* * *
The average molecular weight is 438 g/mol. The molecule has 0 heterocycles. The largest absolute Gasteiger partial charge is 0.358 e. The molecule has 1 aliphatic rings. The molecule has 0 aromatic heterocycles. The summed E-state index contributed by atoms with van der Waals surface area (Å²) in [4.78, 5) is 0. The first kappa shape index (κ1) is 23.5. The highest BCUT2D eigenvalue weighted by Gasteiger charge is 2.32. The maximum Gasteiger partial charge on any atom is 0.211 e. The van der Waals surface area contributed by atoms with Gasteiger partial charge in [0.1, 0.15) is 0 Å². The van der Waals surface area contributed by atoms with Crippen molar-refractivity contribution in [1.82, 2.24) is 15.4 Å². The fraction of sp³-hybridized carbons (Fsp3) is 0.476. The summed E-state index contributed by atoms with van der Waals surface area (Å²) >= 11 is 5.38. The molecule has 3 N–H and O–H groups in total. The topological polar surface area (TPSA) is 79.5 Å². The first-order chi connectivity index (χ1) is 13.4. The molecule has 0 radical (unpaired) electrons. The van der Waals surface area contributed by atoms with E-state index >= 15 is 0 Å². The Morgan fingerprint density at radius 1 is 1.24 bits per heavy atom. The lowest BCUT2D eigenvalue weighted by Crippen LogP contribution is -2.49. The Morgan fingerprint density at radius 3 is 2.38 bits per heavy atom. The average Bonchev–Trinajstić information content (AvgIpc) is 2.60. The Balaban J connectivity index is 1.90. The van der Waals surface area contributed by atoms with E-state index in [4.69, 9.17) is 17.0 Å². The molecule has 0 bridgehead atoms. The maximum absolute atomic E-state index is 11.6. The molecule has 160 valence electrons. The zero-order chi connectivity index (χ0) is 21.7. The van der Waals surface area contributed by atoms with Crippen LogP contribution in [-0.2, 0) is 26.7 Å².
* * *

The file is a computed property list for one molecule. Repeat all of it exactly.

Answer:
The average molecular weight is 438 g/mol. The molecule has 0 heterocycles. The largest absolute Gasteiger partial charge is 0.358 e. The molecule has 1 aliphatic rings. The molecule has 0 aromatic heterocycles. The summed E-state index contributed by atoms with van der Waals surface area (Å²) in [4.78, 5) is 0. The first kappa shape index (κ1) is 23.5. The highest BCUT2D eigenvalue weighted by Gasteiger charge is 2.32. The maximum Gasteiger partial charge on any atom is 0.211 e. The van der Waals surface area contributed by atoms with Gasteiger partial charge in [0.1, 0.15) is 0 Å². The van der Waals surface area contributed by atoms with Crippen molar-refractivity contribution in [1.82, 2.24) is 15.4 Å². The fraction of sp³-hybridized carbons (Fsp3) is 0.476. The summed E-state index contributed by atoms with van der Waals surface area (Å²) >= 11 is 5.38. The molecule has 3 N–H and O–H groups in total. The topological polar surface area (TPSA) is 79.5 Å². The first-order chi connectivity index (χ1) is 13.4. The molecule has 0 radical (unpaired) electrons. The van der Waals surface area contributed by atoms with E-state index >= 15 is 0 Å². The Morgan fingerprint density at radius 1 is 1.24 bits per heavy atom. The lowest BCUT2D eigenvalue weighted by Crippen LogP contribution is -2.49. The Morgan fingerprint density at radius 3 is 2.38 bits per heavy atom. The average Bonchev–Trinajstić information content (AvgIpc) is 2.60. The Balaban J connectivity index is 1.90. The van der Waals surface area contributed by atoms with E-state index in [4.69, 9.17) is 17.0 Å². The molecule has 0 bridgehead atoms. The maximum absolute atomic E-state index is 11.6. The molecule has 160 valence electrons. The zero-order chi connectivity index (χ0) is 21.7. The van der Waals surface area contributed by atoms with Crippen LogP contribution in [-0.2, 0) is 26.7 Å².